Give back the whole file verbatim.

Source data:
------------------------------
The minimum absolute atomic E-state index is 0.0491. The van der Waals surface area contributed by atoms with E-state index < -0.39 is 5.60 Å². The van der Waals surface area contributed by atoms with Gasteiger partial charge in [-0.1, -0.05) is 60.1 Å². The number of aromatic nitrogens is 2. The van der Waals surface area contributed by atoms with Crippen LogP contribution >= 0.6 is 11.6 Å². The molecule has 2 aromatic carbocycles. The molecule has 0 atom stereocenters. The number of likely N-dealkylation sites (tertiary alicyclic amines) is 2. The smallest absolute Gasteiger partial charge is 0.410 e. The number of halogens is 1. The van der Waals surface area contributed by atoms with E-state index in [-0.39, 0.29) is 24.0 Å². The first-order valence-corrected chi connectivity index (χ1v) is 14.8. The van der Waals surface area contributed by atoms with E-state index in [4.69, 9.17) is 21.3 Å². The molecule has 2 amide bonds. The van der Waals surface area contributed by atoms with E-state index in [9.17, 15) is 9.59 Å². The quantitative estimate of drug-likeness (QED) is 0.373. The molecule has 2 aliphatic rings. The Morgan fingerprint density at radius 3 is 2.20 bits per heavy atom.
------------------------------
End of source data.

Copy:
The minimum absolute atomic E-state index is 0.0491. The van der Waals surface area contributed by atoms with E-state index < -0.39 is 5.60 Å². The van der Waals surface area contributed by atoms with Gasteiger partial charge in [-0.1, -0.05) is 60.1 Å². The number of aromatic nitrogens is 2. The van der Waals surface area contributed by atoms with Crippen LogP contribution >= 0.6 is 11.6 Å². The molecule has 2 aromatic carbocycles. The molecule has 0 atom stereocenters. The number of likely N-dealkylation sites (tertiary alicyclic amines) is 2. The smallest absolute Gasteiger partial charge is 0.410 e. The number of halogens is 1. The van der Waals surface area contributed by atoms with E-state index in [-0.39, 0.29) is 24.0 Å². The first-order valence-corrected chi connectivity index (χ1v) is 14.8. The van der Waals surface area contributed by atoms with E-state index in [4.69, 9.17) is 21.3 Å². The molecule has 2 amide bonds. The van der Waals surface area contributed by atoms with E-state index in [9.17, 15) is 9.59 Å². The quantitative estimate of drug-likeness (QED) is 0.373. The molecule has 2 aliphatic rings. The Morgan fingerprint density at radius 3 is 2.20 bits per heavy atom.